At the same time they told me the timing belt needed to be replaced. I looked through my Ford repair manual and discovered it had a timing chain that does not need periodic replacement. Obviously I told them what they could do with their timing belt.

I think dealers, in general, can be trusted but you have to use some judgement too.
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Old 02-21-2008
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Quote:
Originally Posted by IN2 FX4 View Post
Just because a dealer tells you something, that does not mean it is true.

I think dealers, in general, can be trusted but you have to use some judgement too.
True that. On my last visit to the dealsrship, on their inspection they listed my clutch action as "N/A". I thought It was prety applicable on a stick shift. They also claimed they replaced my K&N. Even dealerships can hire idiots.
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  #13  
Old 02-21-2008
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The Infinity Dealership actually replaced my dad's K&N on his G35 couple with one of their crappy paper filters! He threw a fit and got the whole service job for free! Dealerships are a bunch of morons in a corporate fish bowl just trying to make a buck.
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Old 02-23-2008
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Though it has not been taken apart yet the good folks at Dave's Transmission in Duluth have confirmed to me that it is the torque converter. But not the converter per se but something effecting the converter. Why a fuel filter solved the problem may be due to a leaky valve or something, I will let you know what it is exactly when they check it out. He said if it really was the torque converter it would have been dead a long time ago, which is why I didn't fall for the dealerships claim that I should get a whole new transmission.

So, we shall see in the next few days what it really is.
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Old 02-23-2008
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All be damned. Sounds simple enough. Pretty sure it would take me an hour, minimun.
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  #16  
Old 02-24-2008
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Yeah it's just getting to those top bellhousing bolts that is a pain. Bust out the 24" impact extension and swivel joint!

Really though, changing a torque converter can be done in one evening with minimal tools. However, when it comes to dealing with transmission fluid, I don't blame you for letting someone else deal with the mess! My garage floor is permanently stained from that stuff.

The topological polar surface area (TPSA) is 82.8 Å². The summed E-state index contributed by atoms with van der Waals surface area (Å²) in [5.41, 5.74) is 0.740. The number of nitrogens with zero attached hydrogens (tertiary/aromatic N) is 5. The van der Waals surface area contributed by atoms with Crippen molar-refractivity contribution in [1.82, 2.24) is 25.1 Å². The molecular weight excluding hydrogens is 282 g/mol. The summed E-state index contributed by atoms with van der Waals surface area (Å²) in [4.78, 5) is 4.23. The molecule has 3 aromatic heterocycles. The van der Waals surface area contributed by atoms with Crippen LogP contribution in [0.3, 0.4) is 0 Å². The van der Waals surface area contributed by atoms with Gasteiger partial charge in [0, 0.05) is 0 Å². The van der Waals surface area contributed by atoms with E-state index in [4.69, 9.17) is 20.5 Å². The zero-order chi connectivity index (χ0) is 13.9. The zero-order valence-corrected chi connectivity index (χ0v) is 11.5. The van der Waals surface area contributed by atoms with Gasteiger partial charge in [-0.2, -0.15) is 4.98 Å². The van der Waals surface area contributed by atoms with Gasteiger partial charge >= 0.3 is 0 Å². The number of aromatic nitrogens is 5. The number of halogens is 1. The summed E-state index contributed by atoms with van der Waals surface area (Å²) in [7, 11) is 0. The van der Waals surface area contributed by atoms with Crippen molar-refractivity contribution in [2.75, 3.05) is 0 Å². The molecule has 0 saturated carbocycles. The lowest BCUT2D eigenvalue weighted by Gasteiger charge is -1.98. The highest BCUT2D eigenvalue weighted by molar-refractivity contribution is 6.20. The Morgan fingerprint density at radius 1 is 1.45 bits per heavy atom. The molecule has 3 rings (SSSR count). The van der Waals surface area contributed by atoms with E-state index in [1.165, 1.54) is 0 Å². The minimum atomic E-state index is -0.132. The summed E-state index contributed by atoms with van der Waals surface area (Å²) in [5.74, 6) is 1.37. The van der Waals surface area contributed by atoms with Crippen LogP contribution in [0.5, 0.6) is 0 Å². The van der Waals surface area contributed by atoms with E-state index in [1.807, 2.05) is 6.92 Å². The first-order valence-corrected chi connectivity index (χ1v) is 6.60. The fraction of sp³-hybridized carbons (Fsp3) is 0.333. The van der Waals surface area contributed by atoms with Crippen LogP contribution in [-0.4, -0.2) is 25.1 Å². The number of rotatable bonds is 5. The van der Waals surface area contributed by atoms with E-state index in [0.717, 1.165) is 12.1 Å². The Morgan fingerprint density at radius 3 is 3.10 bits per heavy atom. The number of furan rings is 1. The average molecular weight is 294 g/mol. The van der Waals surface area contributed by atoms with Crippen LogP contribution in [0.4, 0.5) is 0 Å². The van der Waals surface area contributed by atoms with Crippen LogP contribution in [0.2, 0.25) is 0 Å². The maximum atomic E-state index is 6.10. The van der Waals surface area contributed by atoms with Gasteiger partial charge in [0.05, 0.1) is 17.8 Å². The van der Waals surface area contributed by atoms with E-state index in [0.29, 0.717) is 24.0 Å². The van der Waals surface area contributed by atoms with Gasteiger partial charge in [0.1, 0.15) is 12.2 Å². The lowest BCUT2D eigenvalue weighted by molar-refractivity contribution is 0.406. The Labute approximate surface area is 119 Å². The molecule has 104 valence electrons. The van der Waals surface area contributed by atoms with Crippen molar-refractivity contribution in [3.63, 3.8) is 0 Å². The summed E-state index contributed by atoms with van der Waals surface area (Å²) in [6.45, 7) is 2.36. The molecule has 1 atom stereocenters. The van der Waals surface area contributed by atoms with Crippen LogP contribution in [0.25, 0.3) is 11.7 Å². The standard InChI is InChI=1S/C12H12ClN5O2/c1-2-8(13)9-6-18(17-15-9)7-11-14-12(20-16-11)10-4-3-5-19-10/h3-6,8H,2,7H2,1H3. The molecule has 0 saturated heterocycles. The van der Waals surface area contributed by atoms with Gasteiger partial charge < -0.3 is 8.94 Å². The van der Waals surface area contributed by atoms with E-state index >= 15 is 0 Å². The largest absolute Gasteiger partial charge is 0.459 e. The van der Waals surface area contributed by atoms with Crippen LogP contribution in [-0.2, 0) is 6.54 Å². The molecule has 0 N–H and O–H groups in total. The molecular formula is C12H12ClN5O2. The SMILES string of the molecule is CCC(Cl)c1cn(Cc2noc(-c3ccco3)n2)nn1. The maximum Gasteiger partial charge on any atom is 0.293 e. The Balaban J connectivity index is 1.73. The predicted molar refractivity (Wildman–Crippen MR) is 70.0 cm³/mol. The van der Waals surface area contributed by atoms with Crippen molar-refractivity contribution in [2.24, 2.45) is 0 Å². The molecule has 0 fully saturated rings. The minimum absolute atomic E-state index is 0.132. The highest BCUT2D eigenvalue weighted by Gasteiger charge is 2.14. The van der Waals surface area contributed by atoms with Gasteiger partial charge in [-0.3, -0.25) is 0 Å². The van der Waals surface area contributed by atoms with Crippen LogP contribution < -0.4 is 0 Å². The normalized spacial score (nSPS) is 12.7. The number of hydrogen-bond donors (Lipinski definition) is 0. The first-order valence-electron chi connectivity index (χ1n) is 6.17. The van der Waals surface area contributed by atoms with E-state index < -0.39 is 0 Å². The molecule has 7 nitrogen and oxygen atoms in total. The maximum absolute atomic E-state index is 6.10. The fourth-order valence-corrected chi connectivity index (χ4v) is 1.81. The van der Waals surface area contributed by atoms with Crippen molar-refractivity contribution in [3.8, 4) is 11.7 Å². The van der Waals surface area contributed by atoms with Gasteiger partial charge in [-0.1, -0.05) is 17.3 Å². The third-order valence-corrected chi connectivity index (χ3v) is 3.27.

Did you ever check your IAC valve?
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Old 02-24-2008
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Well, I'm not going to argue how good dealerships are because we can argue until our faces turn blue. There are always going to be some really good technicians out there and then there are going to be glorified parts changers. They are at any place that works on cars, the only difference is the price of a dealership magnifies the situation at hand.
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  #18  
Old 02-24-2008
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sounds like the torque converter isn't unlocking. Is there a plug that controls lockup that could be unpluged or is it part of the computer?
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  #19  
Old 02-24-2008
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Lock-up is controlled electronically via the PCM and a valve. It is proportioned by the Vehicle Speed Sensor on RWABS models, and by the 4WABS Module/VSS on 4WABS models. More than likely, there is nothing that can be done except to replace the TC.
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  #20  
Old 02-27-2008
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It was a valve in the housing that was affecting the TC. I will get more details when I pick it up this Friday.
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  #21  
Old 02-27-2008
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ive had that problem but mine was that i had a bad air filter fitting... it would only die during idle but yours sounds more complicated haha
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  #22  
Old 03-08-2008
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Had it back for one week now. All better, even sounds better. Total bill was 198.02, I would have to say a lot better than the 4,000 the dealership was trying to cut out of me.
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  #23  
Old 03-08-2008
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It was a valve in the bellhousing!? What valve?
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  #24  
Old 03-10-2008
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Try replacing your throttle position sensor (TPS)
located on the throttle body